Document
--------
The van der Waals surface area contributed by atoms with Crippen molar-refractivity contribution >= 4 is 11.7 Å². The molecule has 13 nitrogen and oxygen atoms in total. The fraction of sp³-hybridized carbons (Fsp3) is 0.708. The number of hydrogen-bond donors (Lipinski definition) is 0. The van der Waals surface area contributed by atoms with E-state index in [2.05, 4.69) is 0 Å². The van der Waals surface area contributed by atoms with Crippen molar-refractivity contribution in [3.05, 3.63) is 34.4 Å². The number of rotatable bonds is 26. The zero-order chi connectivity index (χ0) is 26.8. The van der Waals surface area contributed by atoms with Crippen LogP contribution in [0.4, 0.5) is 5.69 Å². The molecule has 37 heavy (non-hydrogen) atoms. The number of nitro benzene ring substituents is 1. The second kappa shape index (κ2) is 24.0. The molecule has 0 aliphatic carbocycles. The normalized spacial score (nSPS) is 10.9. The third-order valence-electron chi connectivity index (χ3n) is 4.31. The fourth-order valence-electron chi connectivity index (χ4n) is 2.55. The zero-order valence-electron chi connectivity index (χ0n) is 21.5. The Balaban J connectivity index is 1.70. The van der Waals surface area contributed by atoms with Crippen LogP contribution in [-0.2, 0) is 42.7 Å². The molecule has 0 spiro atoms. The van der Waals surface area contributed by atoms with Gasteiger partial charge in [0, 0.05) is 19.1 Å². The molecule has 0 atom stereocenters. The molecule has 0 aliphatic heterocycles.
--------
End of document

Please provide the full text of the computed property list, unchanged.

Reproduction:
The van der Waals surface area contributed by atoms with Crippen molar-refractivity contribution >= 4 is 11.7 Å². The molecule has 13 nitrogen and oxygen atoms in total. The fraction of sp³-hybridized carbons (Fsp3) is 0.708. The number of hydrogen-bond donors (Lipinski definition) is 0. The van der Waals surface area contributed by atoms with E-state index in [2.05, 4.69) is 0 Å². The van der Waals surface area contributed by atoms with Crippen molar-refractivity contribution in [3.05, 3.63) is 34.4 Å². The number of rotatable bonds is 26. The zero-order chi connectivity index (χ0) is 26.8. The van der Waals surface area contributed by atoms with Crippen LogP contribution in [0.4, 0.5) is 5.69 Å². The molecule has 37 heavy (non-hydrogen) atoms. The number of nitro benzene ring substituents is 1. The second kappa shape index (κ2) is 24.0. The molecule has 0 aliphatic carbocycles. The normalized spacial score (nSPS) is 10.9. The third-order valence-electron chi connectivity index (χ3n) is 4.31. The fourth-order valence-electron chi connectivity index (χ4n) is 2.55. The zero-order valence-electron chi connectivity index (χ0n) is 21.5. The Balaban J connectivity index is 1.70. The van der Waals surface area contributed by atoms with Crippen LogP contribution in [-0.2, 0) is 42.7 Å². The molecule has 0 spiro atoms. The van der Waals surface area contributed by atoms with Gasteiger partial charge in [0, 0.05) is 19.1 Å². The molecule has 0 atom stereocenters. The molecule has 0 aliphatic heterocycles.